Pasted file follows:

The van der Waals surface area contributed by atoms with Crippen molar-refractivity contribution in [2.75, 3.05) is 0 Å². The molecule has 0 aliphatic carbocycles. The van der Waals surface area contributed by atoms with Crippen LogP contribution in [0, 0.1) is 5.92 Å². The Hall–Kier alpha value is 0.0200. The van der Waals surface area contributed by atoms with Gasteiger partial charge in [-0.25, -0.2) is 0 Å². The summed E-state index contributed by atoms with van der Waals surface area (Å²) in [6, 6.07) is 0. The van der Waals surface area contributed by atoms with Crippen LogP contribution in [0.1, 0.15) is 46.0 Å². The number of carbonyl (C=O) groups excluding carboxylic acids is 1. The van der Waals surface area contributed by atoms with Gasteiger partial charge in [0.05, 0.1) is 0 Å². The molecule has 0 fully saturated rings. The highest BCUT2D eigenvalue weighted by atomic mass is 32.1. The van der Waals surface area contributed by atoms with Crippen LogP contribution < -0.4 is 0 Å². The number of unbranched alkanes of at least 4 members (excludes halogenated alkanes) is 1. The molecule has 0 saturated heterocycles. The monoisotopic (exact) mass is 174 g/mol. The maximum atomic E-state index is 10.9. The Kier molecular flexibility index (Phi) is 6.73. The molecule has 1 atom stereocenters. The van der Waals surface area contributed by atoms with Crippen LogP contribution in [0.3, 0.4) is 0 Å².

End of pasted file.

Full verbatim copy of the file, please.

The van der Waals surface area contributed by atoms with Crippen molar-refractivity contribution in [2.75, 3.05) is 0 Å². The molecule has 0 aliphatic carbocycles. The van der Waals surface area contributed by atoms with Crippen LogP contribution in [0, 0.1) is 5.92 Å². The Hall–Kier alpha value is 0.0200. The van der Waals surface area contributed by atoms with Gasteiger partial charge in [-0.25, -0.2) is 0 Å². The summed E-state index contributed by atoms with van der Waals surface area (Å²) in [6, 6.07) is 0. The van der Waals surface area contributed by atoms with Crippen LogP contribution in [0.1, 0.15) is 46.0 Å². The number of carbonyl (C=O) groups excluding carboxylic acids is 1. The van der Waals surface area contributed by atoms with Gasteiger partial charge in [0.05, 0.1) is 0 Å². The molecule has 0 fully saturated rings. The highest BCUT2D eigenvalue weighted by atomic mass is 32.1. The van der Waals surface area contributed by atoms with Crippen LogP contribution < -0.4 is 0 Å². The number of unbranched alkanes of at least 4 members (excludes halogenated alkanes) is 1. The molecule has 0 saturated heterocycles. The monoisotopic (exact) mass is 174 g/mol. The maximum atomic E-state index is 10.9. The Kier molecular flexibility index (Phi) is 6.73. The molecule has 1 atom stereocenters. The van der Waals surface area contributed by atoms with Crippen LogP contribution in [0.3, 0.4) is 0 Å².